The No. 132 overall pick spent last season healing from a torn ACL that occurred late in his senior season of college. Smelter was on fire for the Yellow Jackets before suffering his knee injury against Georgia in November 2014. He had first-round hype that crumbled as soon as he went down.

    If Smelter is back to pre-injury form, there’s no better offensive mind to maximize his skill set than Chip Kelly. Kelly loves big receivers in the slot, and the 6’2”, 226-pound Smelter has the speed and catch radius required to execute any task that Kelly asks him to complete. He’s a dynamic downfield threat in addition to his slot versatility.

    The 49ers are also the ideal place for Smelter to break out. The competition on this roster is filled with other untapped young players who must prove themselves. A quartet of Torrey Smith, Quinton Patton, Smelter and Bruce Ellington is a dangerous group of vertical receivers who can play a variety of alignments and still produce.

Jay Ajayi, RB, Miami Dolphins

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    Denis Poroy/Associated Press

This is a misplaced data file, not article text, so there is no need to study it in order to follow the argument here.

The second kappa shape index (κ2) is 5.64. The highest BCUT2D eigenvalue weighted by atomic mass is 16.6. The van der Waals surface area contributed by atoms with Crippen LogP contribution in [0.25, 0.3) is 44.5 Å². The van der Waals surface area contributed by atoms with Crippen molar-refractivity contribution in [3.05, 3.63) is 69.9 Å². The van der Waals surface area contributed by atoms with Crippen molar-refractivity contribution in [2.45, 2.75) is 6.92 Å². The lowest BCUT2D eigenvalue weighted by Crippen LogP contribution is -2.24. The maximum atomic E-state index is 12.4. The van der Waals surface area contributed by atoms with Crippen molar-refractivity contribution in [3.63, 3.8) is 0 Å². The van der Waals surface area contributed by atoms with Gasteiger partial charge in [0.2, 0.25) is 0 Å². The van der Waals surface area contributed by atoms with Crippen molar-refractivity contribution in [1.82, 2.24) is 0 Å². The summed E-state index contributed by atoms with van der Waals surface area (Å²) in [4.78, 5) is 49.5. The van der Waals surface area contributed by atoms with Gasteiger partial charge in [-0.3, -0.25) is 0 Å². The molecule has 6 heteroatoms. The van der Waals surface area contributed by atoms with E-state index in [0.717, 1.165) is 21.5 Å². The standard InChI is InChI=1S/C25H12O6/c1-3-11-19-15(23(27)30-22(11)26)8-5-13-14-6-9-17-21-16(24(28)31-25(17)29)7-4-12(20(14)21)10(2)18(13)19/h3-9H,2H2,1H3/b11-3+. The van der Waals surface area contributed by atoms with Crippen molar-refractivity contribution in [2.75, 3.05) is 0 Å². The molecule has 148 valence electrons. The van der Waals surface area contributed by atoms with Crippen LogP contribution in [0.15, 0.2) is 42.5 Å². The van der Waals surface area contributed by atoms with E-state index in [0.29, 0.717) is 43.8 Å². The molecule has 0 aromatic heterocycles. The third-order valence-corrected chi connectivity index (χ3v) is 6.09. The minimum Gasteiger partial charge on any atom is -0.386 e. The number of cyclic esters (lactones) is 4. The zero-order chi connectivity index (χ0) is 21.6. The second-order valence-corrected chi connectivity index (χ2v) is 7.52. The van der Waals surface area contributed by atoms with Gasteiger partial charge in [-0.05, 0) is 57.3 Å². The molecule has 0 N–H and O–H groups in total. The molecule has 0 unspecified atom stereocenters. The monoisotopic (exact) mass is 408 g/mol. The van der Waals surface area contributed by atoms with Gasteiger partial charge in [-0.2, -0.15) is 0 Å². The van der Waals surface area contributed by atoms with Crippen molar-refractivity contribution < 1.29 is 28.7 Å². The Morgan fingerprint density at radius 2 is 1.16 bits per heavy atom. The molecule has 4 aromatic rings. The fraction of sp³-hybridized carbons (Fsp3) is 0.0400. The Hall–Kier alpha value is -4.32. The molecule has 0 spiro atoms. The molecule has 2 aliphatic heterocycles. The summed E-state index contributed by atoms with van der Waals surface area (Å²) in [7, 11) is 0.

Day 3 of the NFL draft has become a sweet spot to find quality talent at the running back position. Unless there’s an elite playmaker worthy of a first-round pick, the next-best option is to wait and select a falling player.

    The Miami Dolphins saw one of the best backs in the 2015 class, Jay Ajayi, last until the 149th overall pick.

    Ajayi has long-term knee concerns thanks to a high school injury, but most backs have a limited shelf life anyway. He was extremely productive at Boise State despite the knee situation, amassing 3,976 yards and 50 touchdowns on the ground in four seasons.

    The Dolphins allowed Lamar Miller to walk in free agency because of their faith in Ajayi’s ability to handle the starting job.

    He didn’t get much run in 2015 under a poor coaching staff, but he’ll fit in well with new head coach Adam Gase. He’s a capable inside-outside zone-runner, giving Gase the option to run either with confidence. The Dolphins' upgraded offensive line is yet another positive in favor of Ajayi this year.

    Ajayi’s production will be the best among all Dolphins running backs since his biggest competition is more of a part-time gadget player, Kenyan Drake. Drake was Miami’s third-round pick in the 2016 draft but never proved to be a reliable option at Alabama.

    The Dolphins should run Ajayi hard and utilize players like Drake and Damien Williams more as receivers on third-down.

    All stats used are from

    Ian Wharton is an NFL Featured Columnist for Bleacher Report.